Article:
The Campus Compact which began 25 years ago is a great example of the kind of transformational change already underway. Campus Compact is a national coalition of more than 1,100 college and university presidents—representing some 6 million students—who are committed to fulfilling the civic purposes of higher education.
Started by the presidents of Brown, Georgetown and Stanford with the president of the Education Commission of the States, this organization has as its purpose campus-based civic engagement by sharing knowledge and resources with their communities, creating local development initiatives, and supporting service and service-learning efforts in areas such as K-12 education, health care, the environment, hunger/homelessness, literacy, and senior services.
More than 98% of Campus Compact member campuses have one or more community partnerships, and more than 90% include service or civic engagement in their mission statements, all with the goal to improve community life and educate students for civic and social responsibility.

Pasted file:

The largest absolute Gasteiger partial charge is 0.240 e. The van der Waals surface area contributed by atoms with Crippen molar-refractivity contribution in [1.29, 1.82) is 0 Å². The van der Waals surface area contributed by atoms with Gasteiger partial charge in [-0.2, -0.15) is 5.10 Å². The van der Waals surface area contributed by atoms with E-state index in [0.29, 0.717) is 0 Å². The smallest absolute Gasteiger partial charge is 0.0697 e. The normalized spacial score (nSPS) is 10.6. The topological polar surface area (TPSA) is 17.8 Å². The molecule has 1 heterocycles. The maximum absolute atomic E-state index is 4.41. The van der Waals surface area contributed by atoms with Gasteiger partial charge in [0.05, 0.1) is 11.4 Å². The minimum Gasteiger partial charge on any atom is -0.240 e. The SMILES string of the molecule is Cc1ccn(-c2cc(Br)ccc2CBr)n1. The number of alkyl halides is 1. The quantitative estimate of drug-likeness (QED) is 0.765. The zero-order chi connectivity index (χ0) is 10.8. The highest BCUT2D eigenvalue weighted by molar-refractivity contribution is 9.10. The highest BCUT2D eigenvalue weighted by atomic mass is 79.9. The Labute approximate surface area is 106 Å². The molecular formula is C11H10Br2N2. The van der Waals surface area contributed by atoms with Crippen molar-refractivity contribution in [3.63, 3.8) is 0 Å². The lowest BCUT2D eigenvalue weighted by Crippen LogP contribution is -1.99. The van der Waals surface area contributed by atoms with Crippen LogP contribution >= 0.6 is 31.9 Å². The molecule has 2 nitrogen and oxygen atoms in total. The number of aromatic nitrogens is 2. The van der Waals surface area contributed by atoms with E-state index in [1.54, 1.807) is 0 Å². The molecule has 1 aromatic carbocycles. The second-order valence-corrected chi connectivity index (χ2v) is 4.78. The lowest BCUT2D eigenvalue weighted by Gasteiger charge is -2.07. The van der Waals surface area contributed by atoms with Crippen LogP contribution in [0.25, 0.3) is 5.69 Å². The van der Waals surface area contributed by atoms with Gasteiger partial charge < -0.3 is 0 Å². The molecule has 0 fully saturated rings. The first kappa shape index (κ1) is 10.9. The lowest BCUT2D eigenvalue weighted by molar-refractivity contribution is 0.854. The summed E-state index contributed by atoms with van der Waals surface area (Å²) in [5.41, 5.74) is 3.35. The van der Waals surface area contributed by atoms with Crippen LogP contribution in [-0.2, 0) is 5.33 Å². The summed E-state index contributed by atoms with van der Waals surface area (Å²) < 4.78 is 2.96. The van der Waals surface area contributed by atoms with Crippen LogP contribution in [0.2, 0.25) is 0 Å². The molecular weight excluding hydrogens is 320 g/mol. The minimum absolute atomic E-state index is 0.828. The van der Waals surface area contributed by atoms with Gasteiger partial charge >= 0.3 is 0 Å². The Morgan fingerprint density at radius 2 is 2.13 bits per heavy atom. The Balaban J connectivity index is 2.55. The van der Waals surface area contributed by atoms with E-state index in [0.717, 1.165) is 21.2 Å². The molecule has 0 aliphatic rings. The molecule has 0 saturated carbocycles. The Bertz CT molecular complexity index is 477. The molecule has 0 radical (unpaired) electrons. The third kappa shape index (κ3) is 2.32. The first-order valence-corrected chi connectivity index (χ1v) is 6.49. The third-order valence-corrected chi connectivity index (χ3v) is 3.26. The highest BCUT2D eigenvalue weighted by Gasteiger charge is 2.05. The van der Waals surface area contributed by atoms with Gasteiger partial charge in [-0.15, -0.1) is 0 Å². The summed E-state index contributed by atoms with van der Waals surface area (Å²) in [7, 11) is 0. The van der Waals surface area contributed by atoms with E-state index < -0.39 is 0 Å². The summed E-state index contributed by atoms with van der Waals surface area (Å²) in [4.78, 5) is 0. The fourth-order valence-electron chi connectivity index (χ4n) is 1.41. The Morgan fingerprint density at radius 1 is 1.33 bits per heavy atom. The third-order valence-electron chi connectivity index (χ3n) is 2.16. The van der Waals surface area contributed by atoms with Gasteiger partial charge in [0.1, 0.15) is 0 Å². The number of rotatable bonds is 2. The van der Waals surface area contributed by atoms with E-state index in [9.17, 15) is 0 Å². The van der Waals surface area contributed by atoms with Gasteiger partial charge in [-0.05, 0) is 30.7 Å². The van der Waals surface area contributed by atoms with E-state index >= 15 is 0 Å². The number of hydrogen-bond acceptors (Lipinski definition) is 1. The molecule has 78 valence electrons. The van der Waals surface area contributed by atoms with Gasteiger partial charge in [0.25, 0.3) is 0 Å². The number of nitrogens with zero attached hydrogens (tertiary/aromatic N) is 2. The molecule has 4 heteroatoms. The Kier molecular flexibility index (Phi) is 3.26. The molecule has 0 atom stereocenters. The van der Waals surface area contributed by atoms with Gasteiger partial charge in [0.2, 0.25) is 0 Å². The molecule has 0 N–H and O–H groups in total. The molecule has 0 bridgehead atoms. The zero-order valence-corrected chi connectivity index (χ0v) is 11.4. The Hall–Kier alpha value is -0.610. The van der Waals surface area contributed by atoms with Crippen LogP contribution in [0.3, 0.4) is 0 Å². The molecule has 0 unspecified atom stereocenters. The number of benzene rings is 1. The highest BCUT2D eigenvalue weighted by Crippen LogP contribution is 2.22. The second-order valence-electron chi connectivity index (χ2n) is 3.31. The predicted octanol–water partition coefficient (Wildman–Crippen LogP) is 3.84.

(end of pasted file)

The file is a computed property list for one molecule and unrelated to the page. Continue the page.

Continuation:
Another organization that will be very helpful to your agenda is the American Association of Colleges and Universities. Last September, they released a report on civic responsibility that identified a wide gap between campus aspirations and student experiences of civic learning and action.
They noted that “as we witness daily the challenges of advancing civil dialogue on important public issues, it is encouraging that across all four of the campus groups surveyed, individuals on a wide array of college campuses strongly agree that civic engagement and learning should be an essential—not optional—outcome of a good college education…We have a long way to go, but we also have many good practices to build on to increase students’ civic knowledge and capacity.”
While 58 percent of students surveyed strongly agreed that contributing to a larger community should be a major focus of their institutions, only 41.5 percent strongly agreed that contributing to a larger community currently is a major focus at their college or university.
About half of all faculty and 45 percent of students who were surveyed strongly agreed that their campus promotes the value of contributing to the community. However, only 37.7 percent of faculty and 40.4 percent of students strongly agree that their campus actively promotes awareness of U.S. social, political, and economic issues. This is definitely an area that is fertile ground for advancing the partnership and creating the transformational change that is envisioned here today.